CPS Fined After Laptops, Reportedly Containing Interviews With Victims Of Savile's Friend Ray Teret, Were Stolen

The Crown Prosecution Service has been fined £200,000 after laptops containing videos of police interviews with sex assault victims, including evidence which is believed to be linked to Jimmy Savile's former chauffeur, were stolen.

The CPS lost interviews linked to 31 investigations, including some with victims of sex and violence offences.

The Information Commissioner's Office (ICO) said one of the cases related to historical allegations against "a high-profile individual" - thought to refer to Savile's former chauffeur Ray Teret, who was jailed last year for sex offences.

Interviews with victims of Ray Teret are believed to have been on the laptops which were stolen

The two laptops, which contained interviews with 43 victims and witnesses, were stolen last year.

The videos were being edited by a Manchester-based film company so that they could be used in criminal proceedings when they were stolen from a flat used by the film company as a studio.

The laptops, which were left on a desk, were password protected but not encrypted and the studio had no alarm and insufficient security, the ICO said.

The ICO said many of the victims were vulnerable and had already endured distressing interviews with police.

In the videos, they talked openly and referred to the names of the offenders.

The police recovered the laptops eight days later and caught the burglar. The ICO said as far as it was aware, they had not been accessed by anyone else.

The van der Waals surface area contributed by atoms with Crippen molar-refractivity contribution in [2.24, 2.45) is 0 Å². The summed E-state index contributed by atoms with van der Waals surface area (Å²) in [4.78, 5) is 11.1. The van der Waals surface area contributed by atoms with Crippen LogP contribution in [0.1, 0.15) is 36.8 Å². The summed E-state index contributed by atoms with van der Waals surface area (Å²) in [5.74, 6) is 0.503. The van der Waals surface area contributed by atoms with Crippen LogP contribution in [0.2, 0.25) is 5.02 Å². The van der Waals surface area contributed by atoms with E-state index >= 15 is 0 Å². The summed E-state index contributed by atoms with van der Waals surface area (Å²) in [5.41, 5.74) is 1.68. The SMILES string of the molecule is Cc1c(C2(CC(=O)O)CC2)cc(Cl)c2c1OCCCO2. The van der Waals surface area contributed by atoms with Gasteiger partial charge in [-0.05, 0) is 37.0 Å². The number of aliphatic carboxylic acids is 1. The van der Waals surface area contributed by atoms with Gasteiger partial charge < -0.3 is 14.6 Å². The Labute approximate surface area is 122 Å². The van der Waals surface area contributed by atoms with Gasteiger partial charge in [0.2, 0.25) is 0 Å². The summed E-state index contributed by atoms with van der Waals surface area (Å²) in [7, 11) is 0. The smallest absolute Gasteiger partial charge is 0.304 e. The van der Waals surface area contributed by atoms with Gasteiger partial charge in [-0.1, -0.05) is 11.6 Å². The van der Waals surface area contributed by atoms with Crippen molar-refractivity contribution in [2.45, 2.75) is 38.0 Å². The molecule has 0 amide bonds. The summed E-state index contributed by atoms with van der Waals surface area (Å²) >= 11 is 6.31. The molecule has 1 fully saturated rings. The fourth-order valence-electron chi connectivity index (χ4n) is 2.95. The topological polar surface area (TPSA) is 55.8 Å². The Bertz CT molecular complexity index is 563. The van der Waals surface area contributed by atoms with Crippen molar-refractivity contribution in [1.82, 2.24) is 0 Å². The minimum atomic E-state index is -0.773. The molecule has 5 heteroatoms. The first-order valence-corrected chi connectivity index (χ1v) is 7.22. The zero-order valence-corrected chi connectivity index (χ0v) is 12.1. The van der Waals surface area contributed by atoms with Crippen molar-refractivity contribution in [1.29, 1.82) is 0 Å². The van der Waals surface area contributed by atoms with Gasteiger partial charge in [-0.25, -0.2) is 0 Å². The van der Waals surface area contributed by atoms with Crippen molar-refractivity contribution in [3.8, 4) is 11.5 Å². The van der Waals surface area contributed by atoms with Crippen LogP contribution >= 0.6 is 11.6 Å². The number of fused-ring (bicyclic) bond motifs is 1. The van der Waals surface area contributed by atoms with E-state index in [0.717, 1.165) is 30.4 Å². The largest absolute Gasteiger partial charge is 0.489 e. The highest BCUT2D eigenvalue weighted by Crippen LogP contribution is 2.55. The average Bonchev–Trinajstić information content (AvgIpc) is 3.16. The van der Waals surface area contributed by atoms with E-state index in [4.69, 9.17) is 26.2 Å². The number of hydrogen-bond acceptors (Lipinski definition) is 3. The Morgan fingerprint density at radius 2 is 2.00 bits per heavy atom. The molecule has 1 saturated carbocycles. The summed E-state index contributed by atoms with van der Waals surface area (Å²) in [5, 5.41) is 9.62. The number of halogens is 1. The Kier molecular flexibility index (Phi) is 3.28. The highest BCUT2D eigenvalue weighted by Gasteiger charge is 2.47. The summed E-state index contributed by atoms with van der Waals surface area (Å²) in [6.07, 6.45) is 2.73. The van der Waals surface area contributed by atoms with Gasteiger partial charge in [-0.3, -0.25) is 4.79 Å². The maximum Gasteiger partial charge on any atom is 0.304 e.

But the watchdog ruled that the CPS was negligent when it failed to ensure the videos were kept safe and "did not take into account the substantial distress that would be caused if the videos were lost".

The Press Association reported that ICO Head of Enforcement Stephen Eckersley, said: "Handling videos of police interviews containing highly sensitive personal data is central to what the CPS does.

"The CPS was aware of the graphic and distressing nature of the personal data contained in the videos, but was complacent in protecting that information.

"The consequences of failing to keep that data safe should have been obvious to them."

Eckersley added: "If this information had been misused or disclosed to others then the consequences could have resulted in acts of reprisal."

The CPS reported the incident to the ICO and informed the victims and witnesses involved. The ICO received complaints from three affected people.

As part its investigation, the ICO learned that the CPS had been using the same film company since 2002.

Unencrypted DVDs were delivered to the studios using a national courier firm although in urgent cases, the film editor would collect the DVDs from the CPS in person and take them to the studio using public transport.

The ICO found that this constituted an ongoing contravention of the Data Protection Act.

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